Okay, let's start with the book. At the end of my Australian vacation, Kris lent me Cloud Atlas by David Mitchell. I had requested a substantial book, one that would take me a long time to finish- I tend to fly through books, and I was hoping for something hearty that could keep me entertained for at least a few days. Cloud Atlas fit the bill perfectly- it's almost like six books in one, as the novel proceed through interlocking stories, each one containing a protagonist marked by a comet-shaped birthmark. The book starts out like historical fiction, with the story of an American sailing back from the recently colonized Chatham Islands (near New Zeland), and then on to a flamboyant British composer living in Europe during the 1930s. After that, we meet Luisa Rey, a reporter in the midst of uncovering a conspiracy at a nuclear power plant, in a section of the book that reads like a Grisham thriller. After Luisa, it's back to England for the present-day, and very humorous, tale of a British publisher. Then, the book completely switches gears into sci-fi and we meet Somni-451, a clone living in a futuristic Korea where genetically designed humans perform all menial labor and service industry jobs. Although I'm not normally a big sci-fi fan, this was by far my favorite section of the book. The world Somni-451 describes is utterly fascinating, as she recounts to a government archivist how she transitioned from an everyday waitress clone into a soon-to-be-executed rebel. The central chapter of the book is the most tedious- it takes place centuries in the future, in a bleak and violent post-apocalyptic Hawaii. So yeah, it's sort of like The Road, only written in a dialect normally associated with authors attempting to characterize poor, rural southerners. It was tough to get through, but after that section, the book moves backwards in time through all the stories, and finally ends with our American traveler circa 1850. Cloud Atlas is an impressive feat, with the complexity of formats and writing styles, but it was also a very enjoyable read (except for that one section in the middle, and even that was interesting, just tough to figure out the dialect). I thought it was great- well-written, creative, and full of engaging characters and interesting themes, and I'd definitely recommend it.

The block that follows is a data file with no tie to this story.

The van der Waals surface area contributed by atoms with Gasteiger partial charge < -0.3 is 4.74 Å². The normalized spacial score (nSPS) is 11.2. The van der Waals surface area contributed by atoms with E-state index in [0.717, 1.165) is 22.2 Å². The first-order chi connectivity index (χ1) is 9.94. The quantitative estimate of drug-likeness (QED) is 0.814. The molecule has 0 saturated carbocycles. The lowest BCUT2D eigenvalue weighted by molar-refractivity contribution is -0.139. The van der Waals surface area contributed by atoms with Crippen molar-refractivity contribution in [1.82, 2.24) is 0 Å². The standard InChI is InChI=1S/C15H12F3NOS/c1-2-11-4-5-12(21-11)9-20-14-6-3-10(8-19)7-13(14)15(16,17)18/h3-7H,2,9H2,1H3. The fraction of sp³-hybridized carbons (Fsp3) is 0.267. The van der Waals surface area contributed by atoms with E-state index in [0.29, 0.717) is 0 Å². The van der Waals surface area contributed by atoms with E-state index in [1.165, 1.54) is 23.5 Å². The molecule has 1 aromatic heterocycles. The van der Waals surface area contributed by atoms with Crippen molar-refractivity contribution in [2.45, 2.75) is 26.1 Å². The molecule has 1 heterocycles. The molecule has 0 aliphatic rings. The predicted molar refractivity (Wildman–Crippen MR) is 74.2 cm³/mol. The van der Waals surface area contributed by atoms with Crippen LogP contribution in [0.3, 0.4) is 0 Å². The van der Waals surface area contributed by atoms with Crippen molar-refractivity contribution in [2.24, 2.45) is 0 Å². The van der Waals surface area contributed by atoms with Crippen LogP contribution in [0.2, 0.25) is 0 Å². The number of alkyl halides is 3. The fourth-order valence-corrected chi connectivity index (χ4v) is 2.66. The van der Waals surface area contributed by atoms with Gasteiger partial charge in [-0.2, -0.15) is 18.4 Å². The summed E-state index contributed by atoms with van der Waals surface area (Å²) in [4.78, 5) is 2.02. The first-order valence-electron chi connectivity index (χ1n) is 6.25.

So I finally saw Where the Wild Things Are and... I didn't love it. Don't get me wrong, I did like it, and the cinematography and creatures are absolutely perfect- they look like big, furry wild things, not like something generated by a computer. But they were a little too glum for my liking. The movie did a great job of capturing the frustrating parts of being a kid- just like Max, I can recall getting angry and destroying a toy or something and then feeling guilty and sad about it later. However, I felt like it was missing something essential, the spirit of fun and freedom that comes from having an imagination, and focused too much on the negative. These wild things were way more emo than the ones I remember from the book.
I also saw An Education and thought it was fantastic. The story itself is not a new concept- a teenager at an all girls school in 1960s England starts dating a charming and debonair older man, who turns out to be not exactly what he seems. However, in this movie, the brilliance is in the details- the acting, the dialogue, the clothes and sets are all fantastic. Carey Mulligan is perfect as the young Jenny, and Peter Sarsgaard is excellent as her suitor David- he's just the right mix of charming and creepy. I thought the most poignant part of the movie was the relationship between Jenny and her parents, who are also swept of their feet by his seductive lies. An Education is fairly slow-paced, and don't expect any action scenes a la 2012, but sometimes that's a good thing.